And then you have Batiuk, who spends multiple weeks having a character open a letter, or watch a trailer for a movie, or ramble on about how Covid-19 really didn’t affect them that much, or walk silently through a house, or come back from the dead, or steal pens from an imaginary ship and get imaginary murdered, all without telling a gag or a coherent story.
Amen. Schulz, Watterson, Larson, Kelly, Herriman, Segar and a host of others never had ANY of the problems TB rails against and all produced strips far superior to his.
I suspect his blog entries, like his comics, are written for an audience consisting entirely of Tom Batiuk, whom he desperately wants to convince of his own greatness.
“See? It says right there in the blog that I’m totally awesome and super cool, so it has to be true. They can’t put it on the internet if it isn’t true.”
I also loved Bushmiller’s work!
Note too all those other cartoonists never talked about writing goos strips, they just did it.
Act 1 had some cute gags, but once Batty got a whiff of that Pulitzer, he went off the deep end. Those NYT’s interviews didn’t help either.
Bringing unnecessary misery to the comic pages is neither original nor interesting.
That first Pulitzer nomination really was the worst thing that ever happened to Funky Winkerbean. It validated Tom Batiiuk’s conceit that gag-a-day writing was beneath him, and that he was a Serious Artist who could tell Serious Stories. It worked about as well as the Spin Doctors’ and Mr. Mister’s second albums.
In Funky Winkerbean, time moves forward, so everyone can live in the past.
Organize a performance of what? Who cares? The artwork:
Panel 1: This image of Melinda will scare off my nightmares..
Panel 2: Funky checks in with an opinion. Apparently he hasn’t gotten a haircut since his month-long residency at that heavily publicized AA meeting.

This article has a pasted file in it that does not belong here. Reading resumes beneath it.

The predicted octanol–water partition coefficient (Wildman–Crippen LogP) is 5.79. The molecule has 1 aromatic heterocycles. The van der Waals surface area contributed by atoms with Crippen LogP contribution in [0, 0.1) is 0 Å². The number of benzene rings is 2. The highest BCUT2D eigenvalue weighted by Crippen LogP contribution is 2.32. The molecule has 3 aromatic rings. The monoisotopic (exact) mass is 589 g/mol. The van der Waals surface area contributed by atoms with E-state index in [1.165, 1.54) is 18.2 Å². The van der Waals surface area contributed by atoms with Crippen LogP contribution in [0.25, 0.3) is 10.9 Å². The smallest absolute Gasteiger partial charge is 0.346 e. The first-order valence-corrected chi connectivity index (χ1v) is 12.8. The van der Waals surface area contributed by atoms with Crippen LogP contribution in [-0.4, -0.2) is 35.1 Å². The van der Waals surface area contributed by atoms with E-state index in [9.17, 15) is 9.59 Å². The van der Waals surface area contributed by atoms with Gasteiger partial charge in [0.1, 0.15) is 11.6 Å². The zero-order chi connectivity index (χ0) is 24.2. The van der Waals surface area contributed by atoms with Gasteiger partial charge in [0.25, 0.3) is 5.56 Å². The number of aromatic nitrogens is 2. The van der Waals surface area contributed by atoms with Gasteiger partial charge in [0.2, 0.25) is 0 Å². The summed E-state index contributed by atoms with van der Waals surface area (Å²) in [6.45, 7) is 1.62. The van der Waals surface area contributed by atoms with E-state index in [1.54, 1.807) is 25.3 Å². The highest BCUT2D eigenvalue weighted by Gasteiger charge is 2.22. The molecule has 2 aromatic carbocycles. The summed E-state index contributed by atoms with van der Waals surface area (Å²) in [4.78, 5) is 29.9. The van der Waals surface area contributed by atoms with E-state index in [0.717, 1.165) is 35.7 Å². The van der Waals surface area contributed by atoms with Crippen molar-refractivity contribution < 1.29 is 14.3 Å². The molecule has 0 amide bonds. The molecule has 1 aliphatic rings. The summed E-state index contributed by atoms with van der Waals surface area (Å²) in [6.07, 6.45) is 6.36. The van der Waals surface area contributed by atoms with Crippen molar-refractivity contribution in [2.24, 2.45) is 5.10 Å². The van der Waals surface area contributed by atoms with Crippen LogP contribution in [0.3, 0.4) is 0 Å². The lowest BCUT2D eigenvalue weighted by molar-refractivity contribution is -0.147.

Panel 3: Melinda’s earring is crawling into her right nostril. Maybe because she’s decaying from the inside out.
I like the two black holes hanging from mom’s ears.
Former band members OVER THE YEARS because “former” alone doesn’t convey that these band members were in the band in the past and therefore in previous years when they played in the band, formally and formerly.
Batty thinks that using lots of words and arranging them in an awkward fashion, makes his work look deep and sophisticated.
Yep. This is the essence of what is going on here, condensed to one day.
Somehow, stretching it out for days on end makes it seem less stupid.
And what convinces Holly this is a good idea? She just spent a week telling us about fireproof garments, recovering from burns, having to conceal her baldness, and being forced into it all as a baby. But Batiuk has decided it’s time for the plot to move forward, so now she’s totally fine with it all. There’s not so much as an aside glance to the reader, a thought bubble, or a worried face. Just no emotion at all!
This why Tom Batiuk’s work doesn’t resonate with anyone. There’s nothing human about it. He’s set up a good antagonist, but the protagonist doesn’t do anything. The story should be about the conflict between them, but Funky Winkerbean refuses to have any conflict. Probably because Batiuk knows that writing conflict is beyond his ability. It would explain why he’s always cutting around what should be the interesting part of the story.